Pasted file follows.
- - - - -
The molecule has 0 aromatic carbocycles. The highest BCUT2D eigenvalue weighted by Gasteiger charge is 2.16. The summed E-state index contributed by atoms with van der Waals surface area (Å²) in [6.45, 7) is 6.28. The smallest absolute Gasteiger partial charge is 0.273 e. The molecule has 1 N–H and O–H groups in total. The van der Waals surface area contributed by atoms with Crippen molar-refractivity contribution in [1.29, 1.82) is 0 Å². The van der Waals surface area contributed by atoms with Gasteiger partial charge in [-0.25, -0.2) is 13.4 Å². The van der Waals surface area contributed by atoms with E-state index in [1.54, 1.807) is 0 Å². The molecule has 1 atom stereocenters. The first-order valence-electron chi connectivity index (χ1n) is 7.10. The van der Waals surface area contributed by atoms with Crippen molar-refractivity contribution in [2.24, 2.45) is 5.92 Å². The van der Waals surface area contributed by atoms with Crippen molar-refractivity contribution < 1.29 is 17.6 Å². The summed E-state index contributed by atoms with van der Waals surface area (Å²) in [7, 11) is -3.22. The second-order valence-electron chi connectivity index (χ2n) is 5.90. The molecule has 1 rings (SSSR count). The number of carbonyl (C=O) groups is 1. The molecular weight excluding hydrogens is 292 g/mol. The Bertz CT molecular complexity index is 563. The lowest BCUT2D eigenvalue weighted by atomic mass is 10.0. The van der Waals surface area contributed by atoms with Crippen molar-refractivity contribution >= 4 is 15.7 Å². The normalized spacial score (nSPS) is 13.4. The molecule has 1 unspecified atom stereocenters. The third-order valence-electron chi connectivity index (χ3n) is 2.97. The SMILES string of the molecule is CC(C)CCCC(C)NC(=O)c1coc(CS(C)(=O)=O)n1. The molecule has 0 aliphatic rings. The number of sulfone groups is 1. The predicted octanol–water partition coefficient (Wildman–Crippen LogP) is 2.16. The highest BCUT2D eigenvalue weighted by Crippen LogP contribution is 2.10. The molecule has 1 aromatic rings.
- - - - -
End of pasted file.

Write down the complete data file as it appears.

The molecule has 0 aromatic carbocycles. The highest BCUT2D eigenvalue weighted by Gasteiger charge is 2.16. The summed E-state index contributed by atoms with van der Waals surface area (Å²) in [6.45, 7) is 6.28. The smallest absolute Gasteiger partial charge is 0.273 e. The molecule has 1 N–H and O–H groups in total. The van der Waals surface area contributed by atoms with Crippen molar-refractivity contribution in [1.29, 1.82) is 0 Å². The van der Waals surface area contributed by atoms with Gasteiger partial charge in [-0.25, -0.2) is 13.4 Å². The van der Waals surface area contributed by atoms with E-state index in [1.54, 1.807) is 0 Å². The molecule has 1 atom stereocenters. The first-order valence-electron chi connectivity index (χ1n) is 7.10. The van der Waals surface area contributed by atoms with Crippen molar-refractivity contribution in [2.24, 2.45) is 5.92 Å². The van der Waals surface area contributed by atoms with Crippen molar-refractivity contribution < 1.29 is 17.6 Å². The summed E-state index contributed by atoms with van der Waals surface area (Å²) in [7, 11) is -3.22. The second-order valence-electron chi connectivity index (χ2n) is 5.90. The molecule has 1 rings (SSSR count). The number of carbonyl (C=O) groups is 1. The molecular weight excluding hydrogens is 292 g/mol. The Bertz CT molecular complexity index is 563. The lowest BCUT2D eigenvalue weighted by atomic mass is 10.0. The van der Waals surface area contributed by atoms with Crippen molar-refractivity contribution >= 4 is 15.7 Å². The normalized spacial score (nSPS) is 13.4. The molecule has 1 unspecified atom stereocenters. The third-order valence-electron chi connectivity index (χ3n) is 2.97. The SMILES string of the molecule is CC(C)CCCC(C)NC(=O)c1coc(CS(C)(=O)=O)n1. The molecule has 0 aliphatic rings. The number of sulfone groups is 1. The predicted octanol–water partition coefficient (Wildman–Crippen LogP) is 2.16. The highest BCUT2D eigenvalue weighted by Crippen LogP contribution is 2.10. The molecule has 1 aromatic rings.